n For more information visit our website Like and follow us on Instagram nppt_official or on Facebook



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Take 70 life-changing steps this summer! Walk, cycle, ride or carriage drive 70 miles this summer and help raise money for equine charities across the UK and help change the lives of abandoned and neglected horses and donkeys.


he Great Horses for Health event 2022 is challenging horse lovers in the UK to join their community fundraising event and accept the 70/70/70 challenge and help raise money for equine charities. The Great Horses for Health event launched on 19th June and end on 28th August 2022 will take place over 70 days – a duration chosen to celebrate Her Majesty The Queen’s Platinum Jubilee and also the 70th Anniversary of lead Charity HorseWorld. One of the ways to get involved with The Great Horses for Health Event is to take part in our 70/70/70 Challenge. Just commit to attempting to cover 70 miles in 70 days or raise £70. Simple! You can complete the 70 miles in any way you like. You don't even need to have an equine with you; why not walk, cycle, or do a combination? By registering you can take part in exclusive events organised around the UK and which you can use towards achieving your 70 mile total.

PLUS if you raise £70 or complete 70 miles you'll be sent a fantastic medal as a 'thank you' for your support. See the website for more info This year the event is supporting HorseWorld, Riding for the Disabled Association, and a number of smaller equine charities via the Horses for Health Equine Welfare Grants Scheme. Every penny raised will go to helping horses in need. enthusiastic group of volunteers. Riding for The Disabled will also benefit from the event. n To find out more about The Great Horse for Health Event and how you sign up to take part, please visit

The Pit Pony Sanctuary STAMP APPEAL- Please help us! We would like to appeal for “used postage stamps” Cut/torn off the envelope with ¼” or 1cm of paper showing all around. Also any old stamp albums/ collections. Also used jewellery! Please send to us at the Centre: Fforest Uchaf Horse & Pony Centre & The Pit Pony Sanctuary Penycoedcae, Pontypridd, Mid Glamorgan, Wales CF37 1PS Thank you Visit



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Naylor Agility Equipment Naylor Agility are pleased to introduce their new range of dog agility equipment to complement their popular range of Dog Agility Tunnels. Naylor Agility Equipment is manufactured using high quality materials in the UK. The new range of dog agility equipment is ideal for agility training at home and at club level. 600mm-diameter-rainb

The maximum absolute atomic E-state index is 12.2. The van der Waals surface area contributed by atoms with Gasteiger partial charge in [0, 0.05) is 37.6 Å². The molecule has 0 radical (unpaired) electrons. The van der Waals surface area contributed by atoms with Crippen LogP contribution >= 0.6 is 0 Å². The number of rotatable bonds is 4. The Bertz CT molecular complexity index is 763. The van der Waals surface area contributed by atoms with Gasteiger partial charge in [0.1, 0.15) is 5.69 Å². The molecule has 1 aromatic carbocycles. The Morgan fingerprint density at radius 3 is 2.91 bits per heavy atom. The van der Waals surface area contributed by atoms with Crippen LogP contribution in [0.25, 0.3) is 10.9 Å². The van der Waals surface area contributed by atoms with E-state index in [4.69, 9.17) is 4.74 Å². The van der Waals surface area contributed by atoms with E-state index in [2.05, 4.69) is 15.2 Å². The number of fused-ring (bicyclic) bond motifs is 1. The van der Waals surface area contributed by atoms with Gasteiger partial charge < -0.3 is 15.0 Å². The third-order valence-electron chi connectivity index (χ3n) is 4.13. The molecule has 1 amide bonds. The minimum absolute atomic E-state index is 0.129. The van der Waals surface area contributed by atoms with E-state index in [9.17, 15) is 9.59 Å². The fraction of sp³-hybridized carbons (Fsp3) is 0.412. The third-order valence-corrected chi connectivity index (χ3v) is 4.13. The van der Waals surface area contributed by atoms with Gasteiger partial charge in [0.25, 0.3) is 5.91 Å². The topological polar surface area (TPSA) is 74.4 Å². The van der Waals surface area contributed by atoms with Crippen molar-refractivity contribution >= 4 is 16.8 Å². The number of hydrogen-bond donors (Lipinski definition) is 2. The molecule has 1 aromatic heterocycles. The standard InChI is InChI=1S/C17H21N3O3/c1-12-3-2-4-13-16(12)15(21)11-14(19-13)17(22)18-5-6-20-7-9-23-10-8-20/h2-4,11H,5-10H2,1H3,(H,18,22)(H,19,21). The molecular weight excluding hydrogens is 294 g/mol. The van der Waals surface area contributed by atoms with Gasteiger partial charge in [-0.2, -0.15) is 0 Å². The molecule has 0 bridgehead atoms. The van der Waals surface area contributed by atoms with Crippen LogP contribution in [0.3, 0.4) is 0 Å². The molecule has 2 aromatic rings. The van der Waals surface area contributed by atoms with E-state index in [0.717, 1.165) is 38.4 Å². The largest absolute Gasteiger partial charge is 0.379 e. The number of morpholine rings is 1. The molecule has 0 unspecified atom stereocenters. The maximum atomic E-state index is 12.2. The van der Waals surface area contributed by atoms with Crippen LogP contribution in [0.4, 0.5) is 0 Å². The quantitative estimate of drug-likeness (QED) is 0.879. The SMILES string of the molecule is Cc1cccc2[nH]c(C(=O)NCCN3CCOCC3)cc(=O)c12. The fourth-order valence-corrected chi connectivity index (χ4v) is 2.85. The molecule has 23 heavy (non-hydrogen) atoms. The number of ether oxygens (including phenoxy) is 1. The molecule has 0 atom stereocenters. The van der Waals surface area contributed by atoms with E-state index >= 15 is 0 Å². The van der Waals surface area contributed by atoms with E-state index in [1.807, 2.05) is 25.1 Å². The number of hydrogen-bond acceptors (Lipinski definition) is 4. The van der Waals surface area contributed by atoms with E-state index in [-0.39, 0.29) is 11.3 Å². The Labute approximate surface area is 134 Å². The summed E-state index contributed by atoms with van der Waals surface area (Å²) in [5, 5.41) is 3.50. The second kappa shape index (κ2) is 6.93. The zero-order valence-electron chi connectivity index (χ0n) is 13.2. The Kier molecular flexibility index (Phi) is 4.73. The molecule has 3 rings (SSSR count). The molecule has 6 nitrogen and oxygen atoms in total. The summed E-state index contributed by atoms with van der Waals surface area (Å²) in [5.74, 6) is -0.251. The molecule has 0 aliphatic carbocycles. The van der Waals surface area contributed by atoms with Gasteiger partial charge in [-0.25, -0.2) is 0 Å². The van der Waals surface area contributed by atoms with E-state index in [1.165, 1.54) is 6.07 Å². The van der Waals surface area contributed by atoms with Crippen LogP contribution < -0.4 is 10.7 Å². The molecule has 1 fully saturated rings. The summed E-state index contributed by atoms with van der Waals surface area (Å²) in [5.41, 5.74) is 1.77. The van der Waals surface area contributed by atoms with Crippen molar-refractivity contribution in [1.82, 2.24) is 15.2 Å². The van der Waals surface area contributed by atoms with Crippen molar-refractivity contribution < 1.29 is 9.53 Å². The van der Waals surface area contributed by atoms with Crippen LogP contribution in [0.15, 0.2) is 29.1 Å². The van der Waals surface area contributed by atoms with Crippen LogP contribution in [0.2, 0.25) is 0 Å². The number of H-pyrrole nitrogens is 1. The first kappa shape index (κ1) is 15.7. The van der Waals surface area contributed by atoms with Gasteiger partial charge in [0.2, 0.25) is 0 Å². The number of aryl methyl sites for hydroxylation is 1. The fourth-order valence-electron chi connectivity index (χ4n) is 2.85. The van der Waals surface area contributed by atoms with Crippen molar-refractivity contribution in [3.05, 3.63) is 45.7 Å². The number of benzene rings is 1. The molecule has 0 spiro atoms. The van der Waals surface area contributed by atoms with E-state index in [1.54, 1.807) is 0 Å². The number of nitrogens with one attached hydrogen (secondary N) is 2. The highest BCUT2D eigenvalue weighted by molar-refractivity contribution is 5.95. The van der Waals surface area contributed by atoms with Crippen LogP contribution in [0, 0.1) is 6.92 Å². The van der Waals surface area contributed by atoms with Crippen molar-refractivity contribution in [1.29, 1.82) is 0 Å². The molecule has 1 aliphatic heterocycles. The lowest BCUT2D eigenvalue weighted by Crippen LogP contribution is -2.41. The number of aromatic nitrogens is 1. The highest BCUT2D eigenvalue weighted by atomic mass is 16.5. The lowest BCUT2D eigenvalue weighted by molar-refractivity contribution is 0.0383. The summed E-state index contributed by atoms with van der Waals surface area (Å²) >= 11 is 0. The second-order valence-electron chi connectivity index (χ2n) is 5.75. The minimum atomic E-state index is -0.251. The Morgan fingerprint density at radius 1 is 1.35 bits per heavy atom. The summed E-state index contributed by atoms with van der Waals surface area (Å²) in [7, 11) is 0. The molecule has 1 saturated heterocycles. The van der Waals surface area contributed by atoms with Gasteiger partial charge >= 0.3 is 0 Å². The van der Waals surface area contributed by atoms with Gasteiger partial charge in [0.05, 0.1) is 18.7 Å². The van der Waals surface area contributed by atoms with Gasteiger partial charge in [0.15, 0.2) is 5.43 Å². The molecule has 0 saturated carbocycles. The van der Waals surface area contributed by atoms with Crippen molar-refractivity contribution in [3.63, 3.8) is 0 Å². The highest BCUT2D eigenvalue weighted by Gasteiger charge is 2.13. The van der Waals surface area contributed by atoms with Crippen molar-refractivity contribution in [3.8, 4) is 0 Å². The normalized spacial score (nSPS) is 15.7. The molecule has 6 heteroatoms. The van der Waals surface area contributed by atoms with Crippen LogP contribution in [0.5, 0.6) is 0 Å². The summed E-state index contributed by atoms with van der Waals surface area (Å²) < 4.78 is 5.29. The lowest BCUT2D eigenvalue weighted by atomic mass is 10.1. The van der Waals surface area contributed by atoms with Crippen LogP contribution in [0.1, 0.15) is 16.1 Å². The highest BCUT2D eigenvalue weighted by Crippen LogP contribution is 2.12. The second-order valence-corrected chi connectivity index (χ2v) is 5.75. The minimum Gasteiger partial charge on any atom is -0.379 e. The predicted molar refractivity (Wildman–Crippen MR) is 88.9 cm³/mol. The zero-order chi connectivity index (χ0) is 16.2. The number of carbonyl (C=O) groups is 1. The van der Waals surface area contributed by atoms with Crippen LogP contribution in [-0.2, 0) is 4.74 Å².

The new range comprises: • Wobble Board – a 60cm diameter board with paw print design and a secure wobble dome in the centre. Fantastic for building confidence on unstable surfaces, promotes balance and co-ordination and is great for rehabilitation exercises. The wobble board is also fully rubberised for safety. • Stacking Blocks – ideal for posture and form training. The stacking blocks are fully reversible with wider and narrow sides for big and little paws, both sides are rubberised. Suitable for creating a still position for

standing pose and can also be used to grow confidence and teach paw awareness. • 4ft Rocker Board – a 4ft long x 1ft wide fully resin bound rubberised surface with angled ends to sit closer to the ground when in use. Each end of the rocker board has contrasting colour contact sections.

The rocker board is ideal for building confidence in movement under foot for young and nervous dogs and is a perfect introduction to seesaw movement. • Competition Standard Jump Wings – supplied with 2 pairs of removable jump cups and weighted pole. Made using high quality treated timber with removable feet for easy transportation and storage. All 4 KC standard heights, with 200mm available on request for UKA select height the specification allows use in KC and UKA competitions. Can be ordered directly via the webshop or phone our sales team on 01226 444378 to discuss your exact requirements.

Full Agility 600 5M Red Tunnel 34


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4ft Rocker Board

Competition Standard Jump Wings



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Stacking Blocks

Products can be ordered directly via the webshop or phone our sales team on 01226 444378 to discuss your exact requirements. The Agility Equipment is on a 10 working week lead time. Agility Tunnels and Straps are on 10 working days lead time. Wobble Board



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The Labrador Lifeline Trust is a charity dedicated to rescuing, rehoming and helping Labradors They are now in their Twenty seventh year of helping Labradors in need of new homes and their main priority is placing the right dog in the right home. They cover the areas of Berkshire, Hampshire, Lincolnshire, Middlesex and Surrey

Registered charity number 1076061

Tel: 01256 884027 / 07860 691251 / Email: 36


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Puppies sleeping